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AN ENTERTAINING BLEND OF HISTORY AND ROMANCE
on 14 July 2006
The seventeen-year romance-cum-friendship between London's most notable comedienne, the outsplken, salty commoner Nell Gywn and the bright, saturnine, often incomprehensible King Charles II, makes for a lively tale. There's a great deal about Restoration theatre and politics, most especially the politics of the court, as a bonus underpinning to the story of the two unlikely lovers.
But were they so unlikely a pair? Both were children of hardship: Nell, scrambling from poverty and probable illegitimacy to theatrical stardom, then upward to precarious glamour as the King's mistress, and Charles, for eleven years an imporverished, apparent loser scrambling to keep himself going, even to stay alive, in Europe while the Commonwealth ruled.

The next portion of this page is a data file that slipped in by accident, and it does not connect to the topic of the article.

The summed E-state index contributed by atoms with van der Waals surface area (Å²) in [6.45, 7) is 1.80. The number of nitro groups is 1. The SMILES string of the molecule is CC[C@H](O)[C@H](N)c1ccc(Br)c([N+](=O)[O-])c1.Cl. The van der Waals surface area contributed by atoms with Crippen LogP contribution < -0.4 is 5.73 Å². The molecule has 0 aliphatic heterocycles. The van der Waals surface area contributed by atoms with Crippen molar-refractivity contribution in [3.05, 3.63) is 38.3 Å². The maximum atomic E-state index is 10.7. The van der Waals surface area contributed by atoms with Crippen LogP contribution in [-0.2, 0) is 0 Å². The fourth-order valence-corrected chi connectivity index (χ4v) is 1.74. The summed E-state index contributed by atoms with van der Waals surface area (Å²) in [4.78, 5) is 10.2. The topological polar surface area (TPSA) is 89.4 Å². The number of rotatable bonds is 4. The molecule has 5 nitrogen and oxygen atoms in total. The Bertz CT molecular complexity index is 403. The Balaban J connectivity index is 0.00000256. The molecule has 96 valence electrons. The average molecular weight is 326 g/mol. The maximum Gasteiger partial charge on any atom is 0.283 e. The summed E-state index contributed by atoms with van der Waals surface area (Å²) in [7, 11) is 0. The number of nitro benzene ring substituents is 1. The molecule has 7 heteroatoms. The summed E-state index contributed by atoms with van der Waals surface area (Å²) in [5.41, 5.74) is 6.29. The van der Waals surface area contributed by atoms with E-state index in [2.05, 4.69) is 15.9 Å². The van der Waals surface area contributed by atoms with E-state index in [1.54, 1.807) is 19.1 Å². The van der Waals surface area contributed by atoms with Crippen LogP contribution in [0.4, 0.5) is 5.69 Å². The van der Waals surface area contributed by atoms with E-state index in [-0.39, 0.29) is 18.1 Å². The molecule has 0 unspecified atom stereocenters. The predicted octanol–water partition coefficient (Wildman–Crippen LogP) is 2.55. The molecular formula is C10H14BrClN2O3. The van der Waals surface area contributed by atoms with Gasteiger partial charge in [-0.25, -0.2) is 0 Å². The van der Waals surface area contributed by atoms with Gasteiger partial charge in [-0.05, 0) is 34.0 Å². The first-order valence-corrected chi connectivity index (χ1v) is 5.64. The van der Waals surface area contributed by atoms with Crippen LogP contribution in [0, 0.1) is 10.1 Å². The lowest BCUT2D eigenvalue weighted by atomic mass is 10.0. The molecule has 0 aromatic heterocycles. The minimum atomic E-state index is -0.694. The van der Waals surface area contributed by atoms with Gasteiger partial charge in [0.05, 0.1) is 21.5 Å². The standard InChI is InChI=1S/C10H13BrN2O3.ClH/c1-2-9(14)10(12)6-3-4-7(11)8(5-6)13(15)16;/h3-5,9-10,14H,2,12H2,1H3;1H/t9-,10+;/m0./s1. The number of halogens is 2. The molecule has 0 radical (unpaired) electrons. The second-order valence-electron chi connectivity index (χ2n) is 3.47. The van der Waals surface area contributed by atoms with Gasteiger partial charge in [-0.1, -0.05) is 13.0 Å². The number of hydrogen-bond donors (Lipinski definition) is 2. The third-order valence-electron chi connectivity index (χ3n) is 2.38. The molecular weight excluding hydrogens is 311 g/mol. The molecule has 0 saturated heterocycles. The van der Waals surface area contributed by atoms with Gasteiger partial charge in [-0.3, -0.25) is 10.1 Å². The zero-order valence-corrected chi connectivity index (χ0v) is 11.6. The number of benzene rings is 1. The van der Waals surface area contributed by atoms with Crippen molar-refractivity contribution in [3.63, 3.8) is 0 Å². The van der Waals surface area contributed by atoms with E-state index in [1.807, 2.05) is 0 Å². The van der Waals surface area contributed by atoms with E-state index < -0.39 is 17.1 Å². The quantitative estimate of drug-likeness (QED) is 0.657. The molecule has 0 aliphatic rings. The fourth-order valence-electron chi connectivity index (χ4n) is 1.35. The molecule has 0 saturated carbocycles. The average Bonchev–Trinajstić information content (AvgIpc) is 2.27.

This is the first time I've gotten much of a feel for what Charles was like as a person, and one of Beauclerk's special skills appears to be character analysis. What an interesting comment on Cromwell's real values was his desire to be adorned in royal regalia after his death. This account of Nell's story is full of similar colorful insights and anecdotes.
I'm familiar with the hardcover edition, and thought those color plates extremely good. Impressively, they are also very well done for this handsome paperback.